Q: How do smart meters operate?
A: Smart meters are electronic devices used by utility companies to remotely collect information for billing and operational purposes. Smart meters, including those installed by Kingston Hydro, make use of low power radio-frequency (RF) transmitters to wirelessly communicate meter readings
Q: How long and often do smart meters actively transmit and at what power?
A: During the smart metering system’s normal operation, the low power transmitter located within the electric meter actively transmits for very brief periods, each individual transmission milliseconds long in duration. A typical Sensus smart meter, the type installed by Kingston Hydro, operates at 1.6 Watts of power, and transmits less than one second per day. The majority of smart meters transmit for less than one minute per day. For further information about Sensus meters, visit the Sensus website [www.sensus.com]
Q: Do smart meters operate in a manner compatible with human health and safety?
A: Significant efforts have been taken to ensure that smart meters will not only help households manage their electricity consumption, but that they are also safe and reliable. The Ontario government has established a regulation to outline the minimum standards for the smart meter system also referred to as the Advanced Metering Infrastructure (AMI). In this regulation, requirements have been included to ensure safety laws applicable to metering, safety and telecommunications are adhered to. As such, smart meters are well within the safety guidelines for exposure to radio frequencies (RF) established by Health Canada in Safety Code 6 (2009).
Smart meters operate at a low power, intermittently, and in the RF portion of the electromagnetic spectrum. The endpoint transmitter in a Kingston Hydro smart meter operates at 901 MHz frequency and transmits at 1.6 Watts of power. A person’s actual RF exposure from the smart meter is a function of the signal strength which diminishes rapidly with distance, and with the amount of daily exposure. Smart meter exposures even at close range with continuous operation (an unrealistic condition due to power supply and signal processing limitations) yield tiny exposures and are compliant with Health Canada exposure guidelines.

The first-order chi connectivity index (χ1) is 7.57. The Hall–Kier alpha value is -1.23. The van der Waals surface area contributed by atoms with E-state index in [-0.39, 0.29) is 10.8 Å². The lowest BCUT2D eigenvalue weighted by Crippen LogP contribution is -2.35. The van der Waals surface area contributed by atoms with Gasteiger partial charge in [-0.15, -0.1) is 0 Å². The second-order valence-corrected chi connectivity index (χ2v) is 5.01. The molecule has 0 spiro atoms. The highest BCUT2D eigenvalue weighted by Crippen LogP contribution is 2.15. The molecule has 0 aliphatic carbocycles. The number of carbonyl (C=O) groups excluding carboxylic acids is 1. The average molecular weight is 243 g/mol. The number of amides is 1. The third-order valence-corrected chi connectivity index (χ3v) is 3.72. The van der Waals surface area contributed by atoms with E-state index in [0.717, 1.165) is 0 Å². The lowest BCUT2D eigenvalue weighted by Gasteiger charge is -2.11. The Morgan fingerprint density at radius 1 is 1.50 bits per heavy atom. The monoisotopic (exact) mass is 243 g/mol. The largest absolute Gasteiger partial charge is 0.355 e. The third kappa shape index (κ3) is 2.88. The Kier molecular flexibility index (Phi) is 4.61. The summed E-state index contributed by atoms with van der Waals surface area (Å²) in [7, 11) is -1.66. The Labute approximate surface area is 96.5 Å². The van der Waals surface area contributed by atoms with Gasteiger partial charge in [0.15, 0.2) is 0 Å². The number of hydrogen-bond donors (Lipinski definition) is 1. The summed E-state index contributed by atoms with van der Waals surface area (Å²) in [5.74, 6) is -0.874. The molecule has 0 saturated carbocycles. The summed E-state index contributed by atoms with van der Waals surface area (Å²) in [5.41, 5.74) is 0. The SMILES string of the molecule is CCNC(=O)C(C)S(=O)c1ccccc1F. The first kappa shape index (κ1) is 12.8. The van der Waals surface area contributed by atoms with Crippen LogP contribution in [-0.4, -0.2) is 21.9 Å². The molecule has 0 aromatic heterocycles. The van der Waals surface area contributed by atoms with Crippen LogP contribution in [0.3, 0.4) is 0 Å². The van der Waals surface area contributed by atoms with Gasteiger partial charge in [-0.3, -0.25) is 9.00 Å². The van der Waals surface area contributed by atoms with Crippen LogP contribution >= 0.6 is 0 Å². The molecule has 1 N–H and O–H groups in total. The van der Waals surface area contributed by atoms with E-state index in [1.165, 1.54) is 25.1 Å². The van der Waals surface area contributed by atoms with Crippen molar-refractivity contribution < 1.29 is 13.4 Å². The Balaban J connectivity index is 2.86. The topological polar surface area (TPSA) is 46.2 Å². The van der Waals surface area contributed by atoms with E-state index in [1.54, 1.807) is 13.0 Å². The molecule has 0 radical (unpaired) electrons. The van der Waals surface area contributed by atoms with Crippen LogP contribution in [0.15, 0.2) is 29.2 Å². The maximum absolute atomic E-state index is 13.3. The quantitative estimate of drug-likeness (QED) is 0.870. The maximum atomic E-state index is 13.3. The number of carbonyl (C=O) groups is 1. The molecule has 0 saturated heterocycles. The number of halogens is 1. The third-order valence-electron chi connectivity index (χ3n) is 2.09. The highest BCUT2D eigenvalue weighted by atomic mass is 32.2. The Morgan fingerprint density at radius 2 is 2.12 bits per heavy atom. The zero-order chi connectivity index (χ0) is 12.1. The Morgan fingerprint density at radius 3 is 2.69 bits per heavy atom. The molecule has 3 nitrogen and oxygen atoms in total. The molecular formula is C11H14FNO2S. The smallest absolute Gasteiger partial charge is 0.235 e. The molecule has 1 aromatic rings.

Further, the maximum exposure levels of Health Canada’s Safety Code 6 are in line with international safety practice, ie. Institute of Electrical and Electronic Engineers (IEEE), International Commission on Non-Ionizing Radiation Protection (ICNIRP), United Kingdom’s Health Protection Agency (HPA), and the Federal Communications Commission (FCC) in the United States.
Q: How do smart meter RF exposures compare to other household electronic devices?
A: For most people it is likely that smart meter RF exposure will be predominated by other electronic devices in the household that operate with similar frequency and power levels such as cell phones, computers, cordless phones, televisions, and wireless routers. This is as a result of 1) usage patterns; the smart meter’s infrequent signal transmission and 2) typical distance from the meter
Q: How can I find out more about Health Canada RF emission guidelines?
A: To find out more about Health Canada guidelines, visit the Health Canada website, www.hc-sc.gc.ca
Q: How can I find further reference material related to smart meters and health impacts?
Hydro One Networks:
California Science Council on Science and Technology:
Edison Electric Institute (EEI), Association of Edison Illuminating Companies (AEIC), Utilities Telecom Council (UTC):
B.C. Centre for Disease Control
Institute of Electrical and Electronics Engineers (IEEE)
International Commission on Non-Ionizing Radiation Protection (ICNIRP)
University of Ottawa Wireless Communications and Health
US Federal Communications Commission
World Health Organization
Utilities Telecom Council
Electric Power Research Institute